Emilia would just close her eyes and tremble slightly when discriminated, confident as she is with a degree and current employment.

“Before 1989, disabled people didn’t exist. We had no disabled people in Poland.”

This was why, Emilia explained, persons with disabilities (PWDs) in Poland are either unemployed or underemployed.

“The absence of public facilitates and assistance, compounded by the intense societal prejudice against their disabilities, left this persecuted group with two disturbing options: to remain perpetually confined to the boundaries of their homes, or to become ‘working prisoners’ of sorts, trapped instead in a spółdzielnia inwalidów, or an invalid cooperative.”

It serves more harm than good, Emilia asserted, because these workplaces “actually functioned as ‘special ghetto factories’ that only perpetuates the communist vision of an ideal society that, ostensibly, consisted solely of competent, able-bodied workers.”

If it’s any consolation, though, Poland has already enacted two laws to safeguard the PWDs in its society. The Employment and Vocational Rehabilitation of the Disabled Act of 1991 legally defined a PWD as an “individual with an essential physical, psychological, or mental impairment that impedes the individual’s ability to earn wages”; while the Act on Vocational and Social Rehabilitation bestowed financial support to companies that would employ PWDs.

“My body is disabled, but my life is not disabled. I don’t feel disabled in life.” ~ Emilia Malinowska

Video taken from the YouTube Channel of Emilia Malinowska

Poland

Eight years from now, the country bordered by Germany, Czech Republic, Slovakia, Ukraine, Belarus, Lithuania, and Russia will be hosting an “event that redefines handball” with the nation of Sweden.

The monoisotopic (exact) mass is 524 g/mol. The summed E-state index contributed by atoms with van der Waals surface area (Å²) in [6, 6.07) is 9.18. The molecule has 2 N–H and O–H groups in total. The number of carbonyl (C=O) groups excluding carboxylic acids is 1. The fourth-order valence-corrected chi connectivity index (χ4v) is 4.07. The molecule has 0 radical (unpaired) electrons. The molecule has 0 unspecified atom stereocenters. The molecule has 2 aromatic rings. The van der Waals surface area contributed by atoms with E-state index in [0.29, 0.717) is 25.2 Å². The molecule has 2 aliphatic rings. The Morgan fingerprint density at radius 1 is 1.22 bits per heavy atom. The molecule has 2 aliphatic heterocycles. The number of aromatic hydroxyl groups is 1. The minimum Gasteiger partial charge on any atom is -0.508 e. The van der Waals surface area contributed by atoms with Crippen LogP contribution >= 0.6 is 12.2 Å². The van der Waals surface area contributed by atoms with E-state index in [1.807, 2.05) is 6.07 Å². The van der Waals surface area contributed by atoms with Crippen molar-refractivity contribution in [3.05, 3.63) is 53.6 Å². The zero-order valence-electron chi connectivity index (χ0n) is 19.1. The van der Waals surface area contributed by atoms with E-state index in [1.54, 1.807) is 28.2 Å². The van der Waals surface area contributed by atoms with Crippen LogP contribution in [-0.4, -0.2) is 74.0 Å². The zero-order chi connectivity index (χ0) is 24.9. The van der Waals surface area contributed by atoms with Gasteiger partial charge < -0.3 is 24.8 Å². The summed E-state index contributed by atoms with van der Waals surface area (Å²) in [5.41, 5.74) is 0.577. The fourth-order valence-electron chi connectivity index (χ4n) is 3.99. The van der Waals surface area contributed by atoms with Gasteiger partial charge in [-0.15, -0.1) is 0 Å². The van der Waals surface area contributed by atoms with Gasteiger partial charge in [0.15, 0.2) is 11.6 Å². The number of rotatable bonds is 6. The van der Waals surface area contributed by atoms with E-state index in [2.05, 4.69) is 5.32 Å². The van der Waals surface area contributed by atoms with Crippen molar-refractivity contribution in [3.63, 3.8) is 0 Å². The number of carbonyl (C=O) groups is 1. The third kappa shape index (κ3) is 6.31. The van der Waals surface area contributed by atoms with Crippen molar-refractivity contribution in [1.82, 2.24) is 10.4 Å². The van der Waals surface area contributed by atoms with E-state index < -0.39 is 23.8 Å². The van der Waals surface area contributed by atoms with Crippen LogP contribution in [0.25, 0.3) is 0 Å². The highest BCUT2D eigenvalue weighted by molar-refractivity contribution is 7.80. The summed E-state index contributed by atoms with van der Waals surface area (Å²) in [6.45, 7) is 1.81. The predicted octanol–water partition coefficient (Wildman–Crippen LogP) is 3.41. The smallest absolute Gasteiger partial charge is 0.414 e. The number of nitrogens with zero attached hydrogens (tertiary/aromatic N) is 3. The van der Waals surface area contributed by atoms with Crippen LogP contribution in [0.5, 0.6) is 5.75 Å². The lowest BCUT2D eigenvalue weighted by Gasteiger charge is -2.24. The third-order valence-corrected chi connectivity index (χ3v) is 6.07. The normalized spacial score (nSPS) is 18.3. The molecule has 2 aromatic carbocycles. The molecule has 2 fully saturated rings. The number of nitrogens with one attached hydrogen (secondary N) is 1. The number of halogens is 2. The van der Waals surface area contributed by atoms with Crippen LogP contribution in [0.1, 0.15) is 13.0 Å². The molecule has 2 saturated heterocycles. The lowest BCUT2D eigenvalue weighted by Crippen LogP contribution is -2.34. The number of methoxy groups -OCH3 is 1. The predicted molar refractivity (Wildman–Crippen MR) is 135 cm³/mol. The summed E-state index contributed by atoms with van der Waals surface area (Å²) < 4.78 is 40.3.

Will the persons with disabilities (PWDs) in Poland be able to participate? How are they being treated there?

Only after the 1978 Census was the Medical Board for Disability and Employment able to legally classify the number of PWDs in Poland. It was totaled to 2, 485, 0011 or 7.1% of the entire population.

Last 2009,  the Association of Friends of Integration together with the Administrative Office of the country organized a competition to find out which building “are best suited” for PWDs. Those that won were the Opera House in Wroclaw, the Town Hall in Dabrowa Gornicza, the Public Library in Koszalin, the Sport and Exhibition Hall in Gdynia, and the Cable Car to Kasprowy Wierch in Zakopane.

Then last May 9, 2013, the International Classification of Functioning, Disability and Health (ICF) launched a “crucial component” that would (1) ensure that PWDs are able to participate fully and effectively in society on an equal basis with others and (2) address and assess the needs of PWDs better.